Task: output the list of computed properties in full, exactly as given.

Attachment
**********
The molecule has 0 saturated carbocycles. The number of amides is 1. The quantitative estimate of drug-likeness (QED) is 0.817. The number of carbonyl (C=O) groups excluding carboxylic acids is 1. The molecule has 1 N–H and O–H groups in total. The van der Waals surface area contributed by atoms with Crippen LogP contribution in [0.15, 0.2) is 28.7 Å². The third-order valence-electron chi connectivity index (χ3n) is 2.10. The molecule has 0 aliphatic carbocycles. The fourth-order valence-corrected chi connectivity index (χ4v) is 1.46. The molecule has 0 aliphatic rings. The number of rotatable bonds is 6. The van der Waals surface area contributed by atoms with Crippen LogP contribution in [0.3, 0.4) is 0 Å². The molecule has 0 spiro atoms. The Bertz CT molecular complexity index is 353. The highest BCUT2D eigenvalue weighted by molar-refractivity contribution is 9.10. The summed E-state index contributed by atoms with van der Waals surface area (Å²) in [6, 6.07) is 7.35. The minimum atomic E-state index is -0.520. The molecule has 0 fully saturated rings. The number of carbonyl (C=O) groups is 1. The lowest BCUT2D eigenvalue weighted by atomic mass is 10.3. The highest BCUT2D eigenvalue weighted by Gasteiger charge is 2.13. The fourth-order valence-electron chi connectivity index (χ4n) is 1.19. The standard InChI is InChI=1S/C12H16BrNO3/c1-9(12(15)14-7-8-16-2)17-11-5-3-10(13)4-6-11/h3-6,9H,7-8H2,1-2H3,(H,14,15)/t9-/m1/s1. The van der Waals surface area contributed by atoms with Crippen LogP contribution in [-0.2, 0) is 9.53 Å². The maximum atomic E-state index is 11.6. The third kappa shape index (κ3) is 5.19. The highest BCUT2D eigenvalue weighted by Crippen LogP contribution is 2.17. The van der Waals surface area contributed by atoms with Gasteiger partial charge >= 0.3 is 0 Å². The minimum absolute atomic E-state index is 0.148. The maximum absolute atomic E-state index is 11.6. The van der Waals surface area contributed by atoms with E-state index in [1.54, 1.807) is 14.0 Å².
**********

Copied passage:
The molecule has 0 saturated carbocycles. The number of amides is 1. The quantitative estimate of drug-likeness (QED) is 0.817. The number of carbonyl (C=O) groups excluding carboxylic acids is 1. The molecule has 1 N–H and O–H groups in total. The van der Waals surface area contributed by atoms with Crippen LogP contribution in [0.15, 0.2) is 28.7 Å². The third-order valence-electron chi connectivity index (χ3n) is 2.10. The molecule has 0 aliphatic carbocycles. The fourth-order valence-corrected chi connectivity index (χ4v) is 1.46. The molecule has 0 aliphatic rings. The number of rotatable bonds is 6. The van der Waals surface area contributed by atoms with Crippen LogP contribution in [0.3, 0.4) is 0 Å². The molecule has 0 spiro atoms. The Bertz CT molecular complexity index is 353. The highest BCUT2D eigenvalue weighted by molar-refractivity contribution is 9.10. The summed E-state index contributed by atoms with van der Waals surface area (Å²) in [6, 6.07) is 7.35. The minimum atomic E-state index is -0.520. The molecule has 0 fully saturated rings. The number of carbonyl (C=O) groups is 1. The lowest BCUT2D eigenvalue weighted by atomic mass is 10.3. The highest BCUT2D eigenvalue weighted by Gasteiger charge is 2.13. The fourth-order valence-electron chi connectivity index (χ4n) is 1.19. The standard InChI is InChI=1S/C12H16BrNO3/c1-9(12(15)14-7-8-16-2)17-11-5-3-10(13)4-6-11/h3-6,9H,7-8H2,1-2H3,(H,14,15)/t9-/m1/s1. The van der Waals surface area contributed by atoms with Crippen LogP contribution in [-0.2, 0) is 9.53 Å². The maximum atomic E-state index is 11.6. The third kappa shape index (κ3) is 5.19. The highest BCUT2D eigenvalue weighted by Crippen LogP contribution is 2.17. The van der Waals surface area contributed by atoms with Gasteiger partial charge >= 0.3 is 0 Å². The minimum absolute atomic E-state index is 0.148. The maximum absolute atomic E-state index is 11.6. The van der Waals surface area contributed by atoms with E-state index in [1.54, 1.807) is 14.0 Å².